After 42 years in public education, closing out this school year was an emotional experience. Upon visiting a few schools on the final day, it hit me pretty hard when I realized this was my last time. You see, since I announced I would be retiring at the end of July, my perspective seems to be changing. I am much more sentimental than expected. I suppose this is what happens when we find ourselves on the verge of a new normal.
Now that a few weeks have passed since our academic year ended, I have had time to reflect on the highs and lows of the 2015-16 school year. We have enjoyed many victories over the past 10 months, but we have some very real challenges ahead.
We saw tremendous production in our classrooms again this year. The test scores, dropout rates, SAT/ACT results and other measurables continue to occupy their place among the best in the state. Much more importantly though, when visiting schools and classrooms, I saw widespread evidence of the work we have been doing to improve instruction.
Dr. Magda Parvey, our Assistant Superintendent for Instructional Services, and her team, have spent countless hours over the past five years elevating our instructional skill sets, particularly in lesson planning, curriculum alignment and the application of assessment data. They have worked hard to instill an equity lens through all facets of instruction. These changes were not immediately noticeable, but just a few short years later we are seeing the fruits in every one of our schools. These skills are the foundation of quality teaching, and our staff has embraced the challenge of implementation.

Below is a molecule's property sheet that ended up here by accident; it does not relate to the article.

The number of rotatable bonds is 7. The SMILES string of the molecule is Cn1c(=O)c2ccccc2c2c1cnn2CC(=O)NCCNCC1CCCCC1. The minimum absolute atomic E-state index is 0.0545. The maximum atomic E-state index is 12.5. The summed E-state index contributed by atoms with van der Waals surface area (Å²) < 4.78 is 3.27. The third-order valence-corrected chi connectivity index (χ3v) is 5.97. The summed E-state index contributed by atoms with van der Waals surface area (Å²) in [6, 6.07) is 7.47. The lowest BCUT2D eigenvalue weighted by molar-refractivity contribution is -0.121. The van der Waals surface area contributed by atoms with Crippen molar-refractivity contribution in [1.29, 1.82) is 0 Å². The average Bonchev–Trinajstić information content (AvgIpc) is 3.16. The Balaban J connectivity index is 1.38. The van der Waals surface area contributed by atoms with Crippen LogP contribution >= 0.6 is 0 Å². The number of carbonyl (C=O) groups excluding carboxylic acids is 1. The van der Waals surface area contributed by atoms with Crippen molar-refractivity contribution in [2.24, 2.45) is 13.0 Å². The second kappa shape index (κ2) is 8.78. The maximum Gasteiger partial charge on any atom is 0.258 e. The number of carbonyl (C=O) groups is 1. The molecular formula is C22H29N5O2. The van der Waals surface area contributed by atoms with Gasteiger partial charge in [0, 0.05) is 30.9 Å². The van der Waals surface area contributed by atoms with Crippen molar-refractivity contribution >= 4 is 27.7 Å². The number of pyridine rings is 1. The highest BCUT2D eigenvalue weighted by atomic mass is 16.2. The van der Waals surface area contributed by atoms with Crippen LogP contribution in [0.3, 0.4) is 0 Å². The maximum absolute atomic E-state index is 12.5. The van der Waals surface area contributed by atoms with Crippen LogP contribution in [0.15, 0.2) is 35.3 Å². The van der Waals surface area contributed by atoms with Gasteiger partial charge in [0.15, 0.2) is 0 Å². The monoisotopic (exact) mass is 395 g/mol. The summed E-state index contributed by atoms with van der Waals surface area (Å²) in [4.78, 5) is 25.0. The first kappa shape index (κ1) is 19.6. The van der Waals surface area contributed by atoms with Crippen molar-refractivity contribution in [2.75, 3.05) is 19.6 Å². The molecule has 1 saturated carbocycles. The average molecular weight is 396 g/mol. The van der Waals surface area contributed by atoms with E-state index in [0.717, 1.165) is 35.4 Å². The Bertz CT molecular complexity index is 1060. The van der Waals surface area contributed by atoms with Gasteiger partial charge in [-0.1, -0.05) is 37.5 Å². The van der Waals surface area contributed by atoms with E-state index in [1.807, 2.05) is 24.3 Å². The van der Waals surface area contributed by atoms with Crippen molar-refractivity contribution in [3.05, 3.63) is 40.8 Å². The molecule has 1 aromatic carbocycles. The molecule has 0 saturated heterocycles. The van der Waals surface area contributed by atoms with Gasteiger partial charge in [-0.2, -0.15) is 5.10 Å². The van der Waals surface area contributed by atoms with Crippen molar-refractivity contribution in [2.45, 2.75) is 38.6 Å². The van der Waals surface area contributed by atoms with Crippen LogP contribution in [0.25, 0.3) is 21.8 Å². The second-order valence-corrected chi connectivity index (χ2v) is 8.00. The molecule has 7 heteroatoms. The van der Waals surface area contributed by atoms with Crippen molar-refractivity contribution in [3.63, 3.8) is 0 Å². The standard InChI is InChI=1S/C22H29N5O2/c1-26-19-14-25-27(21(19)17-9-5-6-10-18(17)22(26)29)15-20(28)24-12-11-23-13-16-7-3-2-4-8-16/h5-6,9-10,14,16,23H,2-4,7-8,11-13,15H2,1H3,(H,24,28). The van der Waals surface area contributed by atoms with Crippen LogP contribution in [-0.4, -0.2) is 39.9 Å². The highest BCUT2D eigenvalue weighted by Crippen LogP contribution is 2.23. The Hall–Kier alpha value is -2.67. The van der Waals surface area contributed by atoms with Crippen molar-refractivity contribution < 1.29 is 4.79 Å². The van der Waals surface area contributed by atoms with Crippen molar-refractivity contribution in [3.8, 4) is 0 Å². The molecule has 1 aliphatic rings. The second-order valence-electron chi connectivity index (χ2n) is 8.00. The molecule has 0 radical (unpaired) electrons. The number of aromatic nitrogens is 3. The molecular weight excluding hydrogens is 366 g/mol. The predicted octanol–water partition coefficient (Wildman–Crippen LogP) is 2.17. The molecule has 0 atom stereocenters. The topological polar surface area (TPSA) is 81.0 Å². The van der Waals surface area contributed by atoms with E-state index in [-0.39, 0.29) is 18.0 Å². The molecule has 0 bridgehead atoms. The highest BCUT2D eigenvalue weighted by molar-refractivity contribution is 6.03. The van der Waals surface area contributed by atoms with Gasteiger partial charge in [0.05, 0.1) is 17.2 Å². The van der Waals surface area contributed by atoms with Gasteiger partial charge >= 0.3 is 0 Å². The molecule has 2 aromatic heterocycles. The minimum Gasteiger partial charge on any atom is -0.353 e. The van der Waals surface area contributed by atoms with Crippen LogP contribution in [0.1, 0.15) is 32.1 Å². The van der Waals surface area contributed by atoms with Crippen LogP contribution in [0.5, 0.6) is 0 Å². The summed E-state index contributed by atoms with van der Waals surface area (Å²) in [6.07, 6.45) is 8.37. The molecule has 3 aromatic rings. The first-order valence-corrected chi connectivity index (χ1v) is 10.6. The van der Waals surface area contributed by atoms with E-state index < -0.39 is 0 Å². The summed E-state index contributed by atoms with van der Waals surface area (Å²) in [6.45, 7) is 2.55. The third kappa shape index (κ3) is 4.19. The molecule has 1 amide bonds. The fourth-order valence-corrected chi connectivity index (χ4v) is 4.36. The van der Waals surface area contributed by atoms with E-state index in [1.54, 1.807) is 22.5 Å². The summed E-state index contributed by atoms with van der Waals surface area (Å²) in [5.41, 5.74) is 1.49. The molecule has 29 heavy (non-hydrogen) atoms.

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We have also made great strides in our preparation for the launch of Project ADVANCE, our groundbreaking strategic compensation model that ties teacher pay to professional development. It is unlike any other in North Carolina, and eventually could become the model for how teachers are paid throughout the state. We have been in touch with legislators, as well as the N.C. Department of Public Instruction. Our plan has been very well received and will be watched closely as we move into implementation this year as a state pilot.
As pleased as I am to share this with you, I must also mention the instructional hurdles that we expect to see soon.
Public education in North Carolina is clearly under attack. Despite the recent bump in teacher salaries (that could have been issued last year, but was stalled until an election year), our state lawmakers continually fail to meet the needs of our schools. State funding is woefully low. This puts an unfair burden on our County Commissioners to make up the difference from local tax dollars. Fortunately, our Orange County Board of Commissioners, as well as our entire community, have been very gracious in seeing to it that our schools are amply funded. While their gracious “we are all in this together” approach continues to be tremendously appreciated, they should not be put in this position by our state.